Thursday, January 3, 2013

This Relationship Corner: The Major Procedure

What's the difference between a minor and major surgical procedure? The major procedure is what happens to you. That's how I feel when I have to go to the doctor or when my wife has to endure anything medical at all. A while back she went in for an outpatient procedure at the hospital. She was in and out that day, but it was still pretty major in my book. Fortunately everything went as well as it could have, and she is feeling so much better now.

This is a moment that can be a proving ground for relationships. I've written before about caring for your significant when they are sick, but that's nothing compared to supporting them through a surgical procedure. If there is one big rule in relationships, one commandment that should be written in stone, it's that when surgery is involved, you first priority is your partner.

This is what relationships are built for, seeing each other through some of the scariest moments in our lives. You never know how you'll react when it happens to you, when you are signing paperwork acknowledging the risks of general anesthesia and releasing the hospital from all liability. That's why you need the emotional support of your significant other.

When you've never had to offer this kind of support, it can be hard to figure out what to do. Everyone is different and has different needs during these stressful times. I can't cover all possibilities, but what I can offer are some simple general guidelines that you can rely upon. Follow these rules and the rest will take care of itself.

The most important rule is this: it's not about you. Put your ego aside, because your one and only concern is your partner. Everything else is secondary, and everyone else will just have to take a backseat that day. Your partner has just one job, make it through the procedure. That means everything else is your job and nothing else in your life that day is nearly as important. Whether it's getting them there and back home, filling out paperwork, holding their hand before and after the procedure, you need to be there for anything they need.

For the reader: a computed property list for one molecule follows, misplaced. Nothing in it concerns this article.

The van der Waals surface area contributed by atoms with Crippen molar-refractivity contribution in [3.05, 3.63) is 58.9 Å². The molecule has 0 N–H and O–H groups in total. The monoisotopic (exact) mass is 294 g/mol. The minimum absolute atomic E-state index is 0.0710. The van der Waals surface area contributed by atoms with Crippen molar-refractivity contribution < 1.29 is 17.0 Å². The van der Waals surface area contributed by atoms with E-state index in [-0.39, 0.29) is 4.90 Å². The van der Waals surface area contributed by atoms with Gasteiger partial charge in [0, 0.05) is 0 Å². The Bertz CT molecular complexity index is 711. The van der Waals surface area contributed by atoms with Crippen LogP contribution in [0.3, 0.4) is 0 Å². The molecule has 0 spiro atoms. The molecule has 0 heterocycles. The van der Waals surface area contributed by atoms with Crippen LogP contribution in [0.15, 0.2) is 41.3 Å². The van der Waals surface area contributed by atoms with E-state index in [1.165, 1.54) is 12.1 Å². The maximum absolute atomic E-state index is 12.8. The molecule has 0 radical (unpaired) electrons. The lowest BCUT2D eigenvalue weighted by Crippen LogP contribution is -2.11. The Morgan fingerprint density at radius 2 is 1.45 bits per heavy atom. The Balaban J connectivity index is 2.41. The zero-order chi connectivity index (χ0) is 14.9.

You don't get to complain that day. There is no problem in your life that day that's at all relevant or important. You have to pause everything and focus on what matters. The last thing you want to do is constantly gripe about missing work, the game, or time with your friends. The worst thing you can do is make your partner feel bad for inconveniencing you by having to have surgery. If anyone gets to gripe about convenience, it's the person about to go under. Your job is to make their time easier.

One of the benefits of relationships is emotional health. Being a comforting presence can reduce stress and make people physically healthier, and this also applies to surgery. Whether it's making sure the patient is as relaxed as possible before the procedure, or ensuring a stress-free recovery, you being there can make all the difference in how well it goes.

You don't want them to be stressed out as they go through this, which is why you not only need to be there, you need to be strong for them. Inside you might be worried, scared out of your mind, and that's normal. Having to leave the room when they wheeled my wife into surgery was one of the most terrifying moments of my life, but I had to keep it to myself and be strong. I wasn't the one lying in the bed with an IV. I wasn't getting all the awesome anesthesia. (Which I'm kind of envious about because apparently it's good stuff.) My wife was facing this, not me, so I didn't get the luxury of freaking out.

That's your burden to bear when your partner is facing a procedure. It doesn't mean that you can't find someone to help you through it, reach out for emotional support if you need it. If you need some friends or family to be there for you as you wait, that's fine. You can lean on everyone else except your significant other. They need to be able to lean on you. You need to be the one to provide comfort and reassurance, even if you have to fake it on a cosmically epic scale.

Cancer patients often tell stories about having to comfort the people who visit them. The patient has come to terms with the cancer, it's the visitor who freaks out about it. It's an understandable reaction, but having a breakdown is not helping the person you visit. The same is true when you are there for your partner. It's going to be an emotional time for both of you, and you need to keep yours in check and focus on theirs.

When you have this attitude, making sure the other person is your priority, then everything else will come naturally. You'll know what to do, or at the very least you'll get enough of it right that your presence there is positive. There are times in a relationship when you have to step up and be there like never before, and this is one of those times.

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